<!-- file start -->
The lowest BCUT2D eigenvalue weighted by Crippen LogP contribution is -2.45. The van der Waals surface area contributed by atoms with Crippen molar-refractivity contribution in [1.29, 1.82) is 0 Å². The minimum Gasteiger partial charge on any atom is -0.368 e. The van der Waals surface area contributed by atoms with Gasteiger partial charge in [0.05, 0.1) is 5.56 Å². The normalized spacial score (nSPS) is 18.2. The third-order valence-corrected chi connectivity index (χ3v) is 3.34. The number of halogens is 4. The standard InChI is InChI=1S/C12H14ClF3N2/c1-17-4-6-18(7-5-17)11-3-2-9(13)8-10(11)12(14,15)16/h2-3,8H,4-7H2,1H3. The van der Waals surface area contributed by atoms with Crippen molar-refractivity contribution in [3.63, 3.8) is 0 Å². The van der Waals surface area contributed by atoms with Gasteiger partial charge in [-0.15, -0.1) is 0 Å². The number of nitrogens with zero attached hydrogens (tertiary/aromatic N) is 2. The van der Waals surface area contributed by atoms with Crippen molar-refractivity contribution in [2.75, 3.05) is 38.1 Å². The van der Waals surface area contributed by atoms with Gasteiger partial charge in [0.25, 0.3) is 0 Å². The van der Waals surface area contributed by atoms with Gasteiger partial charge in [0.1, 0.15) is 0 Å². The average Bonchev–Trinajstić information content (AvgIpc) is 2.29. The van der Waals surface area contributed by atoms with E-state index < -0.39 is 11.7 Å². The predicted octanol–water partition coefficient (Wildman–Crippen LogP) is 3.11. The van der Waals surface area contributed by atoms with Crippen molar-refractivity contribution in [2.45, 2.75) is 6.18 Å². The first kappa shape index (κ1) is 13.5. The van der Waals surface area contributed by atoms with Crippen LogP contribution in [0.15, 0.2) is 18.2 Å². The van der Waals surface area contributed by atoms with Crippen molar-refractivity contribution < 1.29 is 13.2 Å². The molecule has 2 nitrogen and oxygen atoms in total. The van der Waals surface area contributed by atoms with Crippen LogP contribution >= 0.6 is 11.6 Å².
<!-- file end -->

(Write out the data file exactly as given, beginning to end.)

The lowest BCUT2D eigenvalue weighted by Crippen LogP contribution is -2.45. The van der Waals surface area contributed by atoms with Crippen molar-refractivity contribution in [1.29, 1.82) is 0 Å². The minimum Gasteiger partial charge on any atom is -0.368 e. The van der Waals surface area contributed by atoms with Gasteiger partial charge in [0.05, 0.1) is 5.56 Å². The normalized spacial score (nSPS) is 18.2. The third-order valence-corrected chi connectivity index (χ3v) is 3.34. The number of halogens is 4. The standard InChI is InChI=1S/C12H14ClF3N2/c1-17-4-6-18(7-5-17)11-3-2-9(13)8-10(11)12(14,15)16/h2-3,8H,4-7H2,1H3. The van der Waals surface area contributed by atoms with Crippen molar-refractivity contribution in [3.63, 3.8) is 0 Å². The van der Waals surface area contributed by atoms with Gasteiger partial charge in [-0.15, -0.1) is 0 Å². The number of nitrogens with zero attached hydrogens (tertiary/aromatic N) is 2. The van der Waals surface area contributed by atoms with Crippen molar-refractivity contribution in [2.75, 3.05) is 38.1 Å². The van der Waals surface area contributed by atoms with Gasteiger partial charge in [0.25, 0.3) is 0 Å². The van der Waals surface area contributed by atoms with Gasteiger partial charge in [0.1, 0.15) is 0 Å². The average Bonchev–Trinajstić information content (AvgIpc) is 2.29. The van der Waals surface area contributed by atoms with E-state index < -0.39 is 11.7 Å². The predicted octanol–water partition coefficient (Wildman–Crippen LogP) is 3.11. The van der Waals surface area contributed by atoms with Crippen molar-refractivity contribution in [2.45, 2.75) is 6.18 Å². The first kappa shape index (κ1) is 13.5. The van der Waals surface area contributed by atoms with Crippen LogP contribution in [0.15, 0.2) is 18.2 Å². The van der Waals surface area contributed by atoms with Crippen molar-refractivity contribution < 1.29 is 13.2 Å². The molecule has 2 nitrogen and oxygen atoms in total. The van der Waals surface area contributed by atoms with Crippen LogP contribution >= 0.6 is 11.6 Å².